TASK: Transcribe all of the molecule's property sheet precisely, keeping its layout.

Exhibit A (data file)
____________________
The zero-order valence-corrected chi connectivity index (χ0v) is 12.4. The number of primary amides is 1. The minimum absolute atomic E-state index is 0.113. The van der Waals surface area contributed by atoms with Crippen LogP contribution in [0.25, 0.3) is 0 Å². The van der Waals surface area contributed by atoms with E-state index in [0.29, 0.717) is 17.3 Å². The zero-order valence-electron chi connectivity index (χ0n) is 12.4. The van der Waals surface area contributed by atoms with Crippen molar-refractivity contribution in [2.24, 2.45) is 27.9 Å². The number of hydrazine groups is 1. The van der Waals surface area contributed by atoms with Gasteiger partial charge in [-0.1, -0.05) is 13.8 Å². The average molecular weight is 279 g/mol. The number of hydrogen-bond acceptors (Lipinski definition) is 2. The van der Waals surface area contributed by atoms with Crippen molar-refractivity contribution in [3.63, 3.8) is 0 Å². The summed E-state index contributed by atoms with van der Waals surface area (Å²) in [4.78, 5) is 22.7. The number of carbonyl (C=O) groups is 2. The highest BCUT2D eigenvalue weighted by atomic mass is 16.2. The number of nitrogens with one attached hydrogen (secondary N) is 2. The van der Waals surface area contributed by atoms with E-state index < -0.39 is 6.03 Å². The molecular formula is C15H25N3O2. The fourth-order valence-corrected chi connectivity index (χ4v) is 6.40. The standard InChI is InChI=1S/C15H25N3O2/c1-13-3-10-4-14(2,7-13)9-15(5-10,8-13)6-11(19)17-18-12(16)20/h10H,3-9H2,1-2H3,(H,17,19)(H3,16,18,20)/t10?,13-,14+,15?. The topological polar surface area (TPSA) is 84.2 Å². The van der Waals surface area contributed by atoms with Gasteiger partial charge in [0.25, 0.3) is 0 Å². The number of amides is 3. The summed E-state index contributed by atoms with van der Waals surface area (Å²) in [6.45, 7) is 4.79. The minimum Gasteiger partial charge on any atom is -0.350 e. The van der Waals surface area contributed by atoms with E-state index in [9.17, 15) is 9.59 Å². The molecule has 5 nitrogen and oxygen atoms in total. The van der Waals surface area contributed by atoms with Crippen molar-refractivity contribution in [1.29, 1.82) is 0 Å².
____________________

The zero-order valence-corrected chi connectivity index (χ0v) is 12.4. The number of primary amides is 1. The minimum absolute atomic E-state index is 0.113. The van der Waals surface area contributed by atoms with Crippen LogP contribution in [0.25, 0.3) is 0 Å². The van der Waals surface area contributed by atoms with E-state index in [0.29, 0.717) is 17.3 Å². The zero-order valence-electron chi connectivity index (χ0n) is 12.4. The van der Waals surface area contributed by atoms with Crippen molar-refractivity contribution in [2.24, 2.45) is 27.9 Å². The number of hydrazine groups is 1. The van der Waals surface area contributed by atoms with Gasteiger partial charge in [-0.1, -0.05) is 13.8 Å². The average molecular weight is 279 g/mol. The number of hydrogen-bond acceptors (Lipinski definition) is 2. The van der Waals surface area contributed by atoms with Crippen molar-refractivity contribution in [3.63, 3.8) is 0 Å². The summed E-state index contributed by atoms with van der Waals surface area (Å²) in [4.78, 5) is 22.7. The number of carbonyl (C=O) groups is 2. The highest BCUT2D eigenvalue weighted by atomic mass is 16.2. The number of nitrogens with one attached hydrogen (secondary N) is 2. The van der Waals surface area contributed by atoms with E-state index < -0.39 is 6.03 Å². The molecular formula is C15H25N3O2. The fourth-order valence-corrected chi connectivity index (χ4v) is 6.40. The standard InChI is InChI=1S/C15H25N3O2/c1-13-3-10-4-14(2,7-13)9-15(5-10,8-13)6-11(19)17-18-12(16)20/h10H,3-9H2,1-2H3,(H,17,19)(H3,16,18,20)/t10?,13-,14+,15?. The topological polar surface area (TPSA) is 84.2 Å². The van der Waals surface area contributed by atoms with Gasteiger partial charge in [0.25, 0.3) is 0 Å². The number of amides is 3. The summed E-state index contributed by atoms with van der Waals surface area (Å²) in [6.45, 7) is 4.79. The minimum Gasteiger partial charge on any atom is -0.350 e. The van der Waals surface area contributed by atoms with E-state index in [9.17, 15) is 9.59 Å². The molecule has 5 nitrogen and oxygen atoms in total. The van der Waals surface area contributed by atoms with Crippen molar-refractivity contribution in [1.29, 1.82) is 0 Å².